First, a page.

Chef Cosmo Goss is a man who is full of Fish Tricks for cooking your catch.
Rather than focusing on a part of the fish, you should consider the size of the fish and of course the quality of the meat itself. When you fillet the fish, look at the quality of the flesh. What you really want to see is deep, rich color and lots of inter muscular fat.”Chef Cosmo Goss
Chef Cosmo Goss (https://www.cosmogoss.com/ )is the Food Editor of Fish Travel Eat. In addition to a resume that includes running top restaurants in Chicago, California and New York, Cosmo is a passionate fisherman.
Not only does Chef Cosmo run a boat in Southern California and the Mexican Baja catching bluefin, but he consults with the Zancudo Lodge in Costa Rica—building menus and providing chef services. He also consults for Bubba Blade, a great fishing lifestyle brand that produces fillet knives and all manner of gear and tools designed to improve your time on the water.
A well-rounded, waterman and chef Cosmo Goss here provides fish tricks to fisherman to help get the most out of cooking your catch….
Fish Trick: Filleting Your Catch…
Most fishermen want to cut their fish as soon as they hit the dock. Others can’t even wait that long and process their catch on the way in.
This, however, is a mistake. If you have a way to keep your fish on ice and cold WAIT to cut it up. This simple fish trick is worth the extra time and care is worth it.
We get it; you’re tired, you’ve been in the sun all day and you don’t want to have a mess to clean up tomorrow. All that said, believe me when I say this tip is worth the extra effort.
Fish Trick: Wait until the fish has gone through rigor mortis before cutting.
Rigor mortis, from the Latin– Stiffness (Rigor) Death (Mortis), is the process of stiffening of joints and muscles that occurs after death. The process results when the body of a fish ceases to produce oxygen through respiration.
One of oxygen’s primary functions in the living body is to help muscles relax.
If you want to get all technical about it, oxygen is required to power the body’s muscle relaxation process. When your fish is caught and placed in the fish box—and no longer produces oxygen, the body tenses up during rigor mortis.
The stiffening of rigor mortis may last two day days or so. Rigor mortis gives way to relaxation as the myosin heads in the fish’s muscle tissue are degraded causing it to relax.
Cutting the fish once it has had to opportunity to complete this natural tenderizing process can make a world of difference when it comes to texture and flavor.
I can’t tell you how often I hear, “Eat the fish you caught that day for dinner that night, it doesn’t get any fresher!”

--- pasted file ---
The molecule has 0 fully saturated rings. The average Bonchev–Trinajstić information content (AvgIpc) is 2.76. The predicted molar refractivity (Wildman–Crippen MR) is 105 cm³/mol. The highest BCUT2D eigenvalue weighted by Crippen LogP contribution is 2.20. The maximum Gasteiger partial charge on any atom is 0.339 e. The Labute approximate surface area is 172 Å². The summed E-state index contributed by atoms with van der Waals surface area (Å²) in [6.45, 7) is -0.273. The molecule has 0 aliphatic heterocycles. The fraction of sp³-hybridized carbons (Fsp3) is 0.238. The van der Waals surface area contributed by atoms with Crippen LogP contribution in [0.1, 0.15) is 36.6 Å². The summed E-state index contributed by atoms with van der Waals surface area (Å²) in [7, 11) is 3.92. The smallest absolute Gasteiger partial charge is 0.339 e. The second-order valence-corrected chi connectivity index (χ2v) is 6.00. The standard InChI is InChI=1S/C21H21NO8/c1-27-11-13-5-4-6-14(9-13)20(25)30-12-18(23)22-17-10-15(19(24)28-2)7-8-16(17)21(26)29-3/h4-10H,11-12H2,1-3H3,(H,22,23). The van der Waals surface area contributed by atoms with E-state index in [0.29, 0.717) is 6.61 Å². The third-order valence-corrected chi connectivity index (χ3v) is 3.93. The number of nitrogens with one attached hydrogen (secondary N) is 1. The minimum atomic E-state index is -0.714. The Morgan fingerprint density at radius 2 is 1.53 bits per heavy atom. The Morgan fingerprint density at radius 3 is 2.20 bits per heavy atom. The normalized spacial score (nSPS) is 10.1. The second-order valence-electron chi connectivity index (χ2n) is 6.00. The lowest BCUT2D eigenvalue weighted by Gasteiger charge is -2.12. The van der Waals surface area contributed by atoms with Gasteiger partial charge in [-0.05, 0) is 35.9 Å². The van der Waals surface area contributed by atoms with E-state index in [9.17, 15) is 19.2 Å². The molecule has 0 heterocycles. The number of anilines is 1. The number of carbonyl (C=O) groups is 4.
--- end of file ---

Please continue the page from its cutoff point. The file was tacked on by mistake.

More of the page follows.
Cutting this fish before it has completely gone through rigor mortis can result in tough, chewy or pasty fish.
When the fish has had time to relax not only will the flesh be cleaner and more tender but also easier to fillet. You will have a much easier time cutting the fish if you cut it the following morning, or with something like tuna, waiting two days is even better.
We suggest heading and gutting the fish to save of space in the fridge or coolers. If you don’t believe us try it side by side the difference will be night and day.
Letting your fish rest on ice for a couple days is basically the same process that your favorite steakhouse employs when it comes to that dry aged ribeye you like so much. The result is meat that is not only more tender, but also more flavorful. This fish trick is simple and easy… just wait for a couple of days and let the ice work for you.
Choosing the Fillet…
Picking the right part of the fish to cook and eat is as important as the tackle you choose to catch it.
When it comes to raw preparations everyone always wants the belly….. belly, belly, belly. Blah, blah, blah…
Rather than focusing on a part of the fish, you should consider the size of the fish and of course the quality of the meat itself. When you fillet the fish, look at the quality of the flesh. What you really want to see is deep, rich color and lots of inter muscular fat.
Fillets with those attributes will yield a much richer, cleaner sashimi bite.
The other primary consideration is of course the size of the fish itself. Fish are kind of like people… the older and more mature they become, the more likely they are to be fat (Ha!).
If the fish isn’t old enough or big enough, it will not have had time to produce enough muscle fat. Take yellowfin tuna for example.
If you want to eat it raw and you want to consume the prized BELLY, you really want a fish that’s at least over 80 pounds. If you take the belly from a smaller fish, the texture can be stringy and full of sinew.